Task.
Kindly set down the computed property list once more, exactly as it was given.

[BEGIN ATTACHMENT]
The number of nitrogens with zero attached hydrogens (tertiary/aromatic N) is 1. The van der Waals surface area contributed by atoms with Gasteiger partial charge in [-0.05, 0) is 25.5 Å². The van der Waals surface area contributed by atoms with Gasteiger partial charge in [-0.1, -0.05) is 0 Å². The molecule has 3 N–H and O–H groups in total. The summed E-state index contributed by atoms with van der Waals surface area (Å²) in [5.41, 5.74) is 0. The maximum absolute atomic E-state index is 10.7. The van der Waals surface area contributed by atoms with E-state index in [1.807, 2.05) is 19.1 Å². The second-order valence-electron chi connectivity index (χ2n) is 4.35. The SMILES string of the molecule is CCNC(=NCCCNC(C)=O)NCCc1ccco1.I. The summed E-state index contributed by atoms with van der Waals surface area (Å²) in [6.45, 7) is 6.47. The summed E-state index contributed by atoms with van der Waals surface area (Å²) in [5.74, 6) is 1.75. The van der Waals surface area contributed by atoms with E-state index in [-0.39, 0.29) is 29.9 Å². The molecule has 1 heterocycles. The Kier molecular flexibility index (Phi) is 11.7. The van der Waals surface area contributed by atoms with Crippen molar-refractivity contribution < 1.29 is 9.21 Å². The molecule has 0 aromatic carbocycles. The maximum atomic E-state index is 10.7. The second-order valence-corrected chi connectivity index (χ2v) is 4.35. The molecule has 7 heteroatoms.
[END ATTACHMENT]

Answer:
The number of nitrogens with zero attached hydrogens (tertiary/aromatic N) is 1. The van der Waals surface area contributed by atoms with Gasteiger partial charge in [-0.05, 0) is 25.5 Å². The van der Waals surface area contributed by atoms with Gasteiger partial charge in [-0.1, -0.05) is 0 Å². The molecule has 3 N–H and O–H groups in total. The summed E-state index contributed by atoms with van der Waals surface area (Å²) in [5.41, 5.74) is 0. The maximum absolute atomic E-state index is 10.7. The van der Waals surface area contributed by atoms with E-state index in [1.807, 2.05) is 19.1 Å². The second-order valence-electron chi connectivity index (χ2n) is 4.35. The SMILES string of the molecule is CCNC(=NCCCNC(C)=O)NCCc1ccco1.I. The summed E-state index contributed by atoms with van der Waals surface area (Å²) in [6.45, 7) is 6.47. The summed E-state index contributed by atoms with van der Waals surface area (Å²) in [5.74, 6) is 1.75. The van der Waals surface area contributed by atoms with E-state index in [-0.39, 0.29) is 29.9 Å². The molecule has 1 heterocycles. The Kier molecular flexibility index (Phi) is 11.7. The van der Waals surface area contributed by atoms with Crippen molar-refractivity contribution < 1.29 is 9.21 Å². The molecule has 0 aromatic carbocycles. The maximum atomic E-state index is 10.7. The second-order valence-corrected chi connectivity index (χ2v) is 4.35. The molecule has 7 heteroatoms.